Research suggests that having a healthy balance of friendly bacteria in the gut can reduce the risk of diverticulosis and diverticulitis.
A double-blind trial refers to a scientific experiment in which both the test subjects and the research team are prevented from knowing certain pieces of information (i.e which control group is taking a placebo) that may lead to conscious or subconscious bias - which would invalidate the results.
Also called dysbacteriosis, is a term for a microbial imbalance or maladaptation on or inside the body, such as an impaired microbiota.
Dysbiosis, Dys-symbiosis, or dysbacteriosis is the condition which describes an imbalance of beneficial and pathogenic bacteria in the body. (ie. too few beneficial bacteria in the gut.) Dysbiosis can be caused by factors such as travel, ageing, or taking antibiotics, which kill off both good and bad bacteria in the system. It is possible for people to take a particularly long or strong course of antibiotics at some point in their lives, and still suffer from dysbiosis many years later.
Dysbiosis is thought to contribute to a number of health issues including, but not limited to, IBS, food intolerances and allergies, weight gain, poor skin health, poor immunity, low energy levels, Candida and/or thrush.
The full name of this bacteria is Escherichia coli. It forms part of the normal bacteria of the lower intestines in many humans and is generally harmless. An overgrowth of some strains of E. coli bacteria can cause problems, such as urinary tract infections, food poisoning, diarrhoea and respiratory illness (including pneumonia).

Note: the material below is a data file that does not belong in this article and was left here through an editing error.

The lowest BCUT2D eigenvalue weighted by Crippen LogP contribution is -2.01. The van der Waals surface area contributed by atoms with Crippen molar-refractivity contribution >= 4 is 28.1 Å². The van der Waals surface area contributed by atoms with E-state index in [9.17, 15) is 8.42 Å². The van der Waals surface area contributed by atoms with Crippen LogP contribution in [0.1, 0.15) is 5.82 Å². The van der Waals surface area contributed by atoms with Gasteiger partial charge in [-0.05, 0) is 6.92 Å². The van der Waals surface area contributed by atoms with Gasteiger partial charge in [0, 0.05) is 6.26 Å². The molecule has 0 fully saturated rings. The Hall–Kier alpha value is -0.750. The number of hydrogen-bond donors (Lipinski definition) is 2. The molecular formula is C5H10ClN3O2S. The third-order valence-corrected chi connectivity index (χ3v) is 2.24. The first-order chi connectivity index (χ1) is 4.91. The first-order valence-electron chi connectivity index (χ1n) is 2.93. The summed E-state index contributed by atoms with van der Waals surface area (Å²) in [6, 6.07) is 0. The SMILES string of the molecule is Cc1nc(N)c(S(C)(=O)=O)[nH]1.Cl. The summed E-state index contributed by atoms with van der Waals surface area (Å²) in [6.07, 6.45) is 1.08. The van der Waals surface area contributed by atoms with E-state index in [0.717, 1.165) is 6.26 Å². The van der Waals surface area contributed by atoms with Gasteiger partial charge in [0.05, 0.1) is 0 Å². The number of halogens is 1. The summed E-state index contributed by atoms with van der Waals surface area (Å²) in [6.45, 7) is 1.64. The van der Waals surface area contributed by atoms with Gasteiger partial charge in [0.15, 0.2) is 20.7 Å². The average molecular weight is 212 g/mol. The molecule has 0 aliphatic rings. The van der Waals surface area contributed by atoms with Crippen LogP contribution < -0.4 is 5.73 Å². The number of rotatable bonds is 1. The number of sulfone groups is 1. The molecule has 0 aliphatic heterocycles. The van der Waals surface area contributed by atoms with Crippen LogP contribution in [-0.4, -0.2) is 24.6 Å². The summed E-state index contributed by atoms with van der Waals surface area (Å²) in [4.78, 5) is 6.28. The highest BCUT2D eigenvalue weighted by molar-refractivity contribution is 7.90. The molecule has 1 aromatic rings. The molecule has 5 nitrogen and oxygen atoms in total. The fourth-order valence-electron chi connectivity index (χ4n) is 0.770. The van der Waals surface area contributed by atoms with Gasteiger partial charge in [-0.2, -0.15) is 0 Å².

Eczema is a type of dermatitis, which causes patches of skin to become itchy, red, dry and cracked. It is a long-term (chronic) condition in most people, although it can improve over time, especially in children. Eczema can affect any part of the body, but the most common areas to be affected are the backs or fronts of knees, outside or inside elbows, neck, hands, cheeks and scalp. Atopic eczema often runs in families and is linked to allergies. Gut dysbiosis has also been linked to eczema symptoms.
Endogenous means to originate or develop internally within an organism, tissue or cell. Endogenous bacteria are those which reside within a closed system such as bacterial gut flora which live in the gastro-intestinal tract - they are a natural part of the organism or microbiome.
The enteric nervous system is a part of the autonomic nervous system that is responsible for innervating and controlling the gastrointestinal tract and digestive processes. Also known as the intrinsic nervous system, it has been described as the 'second brain' and can function autonomously, although it requires communication with the central nervous system to function effectively.